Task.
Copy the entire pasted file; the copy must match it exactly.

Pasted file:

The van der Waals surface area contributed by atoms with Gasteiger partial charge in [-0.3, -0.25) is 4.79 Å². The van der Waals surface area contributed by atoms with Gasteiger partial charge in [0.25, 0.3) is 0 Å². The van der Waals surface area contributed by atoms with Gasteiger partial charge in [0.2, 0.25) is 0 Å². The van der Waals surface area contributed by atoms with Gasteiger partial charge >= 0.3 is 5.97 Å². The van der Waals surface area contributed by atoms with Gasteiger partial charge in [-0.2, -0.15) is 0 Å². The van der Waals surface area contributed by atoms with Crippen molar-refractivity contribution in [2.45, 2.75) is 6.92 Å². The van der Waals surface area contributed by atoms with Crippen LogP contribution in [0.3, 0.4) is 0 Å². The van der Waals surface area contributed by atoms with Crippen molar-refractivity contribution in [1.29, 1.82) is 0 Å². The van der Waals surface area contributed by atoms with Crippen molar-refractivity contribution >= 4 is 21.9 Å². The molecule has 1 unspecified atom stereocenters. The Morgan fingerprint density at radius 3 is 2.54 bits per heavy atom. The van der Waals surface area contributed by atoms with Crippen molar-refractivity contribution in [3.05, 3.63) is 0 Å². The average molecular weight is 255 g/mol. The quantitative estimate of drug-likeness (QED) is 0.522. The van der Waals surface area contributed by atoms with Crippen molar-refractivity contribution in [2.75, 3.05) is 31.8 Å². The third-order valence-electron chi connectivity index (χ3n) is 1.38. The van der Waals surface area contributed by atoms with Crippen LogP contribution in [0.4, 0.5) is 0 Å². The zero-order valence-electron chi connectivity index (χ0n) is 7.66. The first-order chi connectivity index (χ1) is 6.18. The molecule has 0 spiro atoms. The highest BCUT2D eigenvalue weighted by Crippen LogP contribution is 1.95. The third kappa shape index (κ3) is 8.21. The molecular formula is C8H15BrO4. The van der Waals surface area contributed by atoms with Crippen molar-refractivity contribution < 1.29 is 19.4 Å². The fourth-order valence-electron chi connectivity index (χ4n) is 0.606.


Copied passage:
The van der Waals surface area contributed by atoms with Gasteiger partial charge in [-0.3, -0.25) is 4.79 Å². The van der Waals surface area contributed by atoms with Gasteiger partial charge in [0.25, 0.3) is 0 Å². The van der Waals surface area contributed by atoms with Gasteiger partial charge in [0.2, 0.25) is 0 Å². The van der Waals surface area contributed by atoms with Gasteiger partial charge >= 0.3 is 5.97 Å². The van der Waals surface area contributed by atoms with Gasteiger partial charge in [-0.2, -0.15) is 0 Å². The van der Waals surface area contributed by atoms with Crippen molar-refractivity contribution in [2.45, 2.75) is 6.92 Å². The van der Waals surface area contributed by atoms with Crippen LogP contribution in [0.3, 0.4) is 0 Å². The van der Waals surface area contributed by atoms with Crippen molar-refractivity contribution in [1.29, 1.82) is 0 Å². The van der Waals surface area contributed by atoms with Crippen molar-refractivity contribution >= 4 is 21.9 Å². The molecule has 1 unspecified atom stereocenters. The Morgan fingerprint density at radius 3 is 2.54 bits per heavy atom. The van der Waals surface area contributed by atoms with Crippen molar-refractivity contribution in [3.05, 3.63) is 0 Å². The average molecular weight is 255 g/mol. The quantitative estimate of drug-likeness (QED) is 0.522. The van der Waals surface area contributed by atoms with Crippen molar-refractivity contribution in [2.75, 3.05) is 31.8 Å². The third-order valence-electron chi connectivity index (χ3n) is 1.38. The van der Waals surface area contributed by atoms with Crippen LogP contribution in [0.4, 0.5) is 0 Å². The zero-order valence-electron chi connectivity index (χ0n) is 7.66. The first-order chi connectivity index (χ1) is 6.18. The molecule has 0 spiro atoms. The highest BCUT2D eigenvalue weighted by Crippen LogP contribution is 1.95. The third kappa shape index (κ3) is 8.21. The molecular formula is C8H15BrO4. The van der Waals surface area contributed by atoms with Crippen molar-refractivity contribution < 1.29 is 19.4 Å². The fourth-order valence-electron chi connectivity index (χ4n) is 0.606.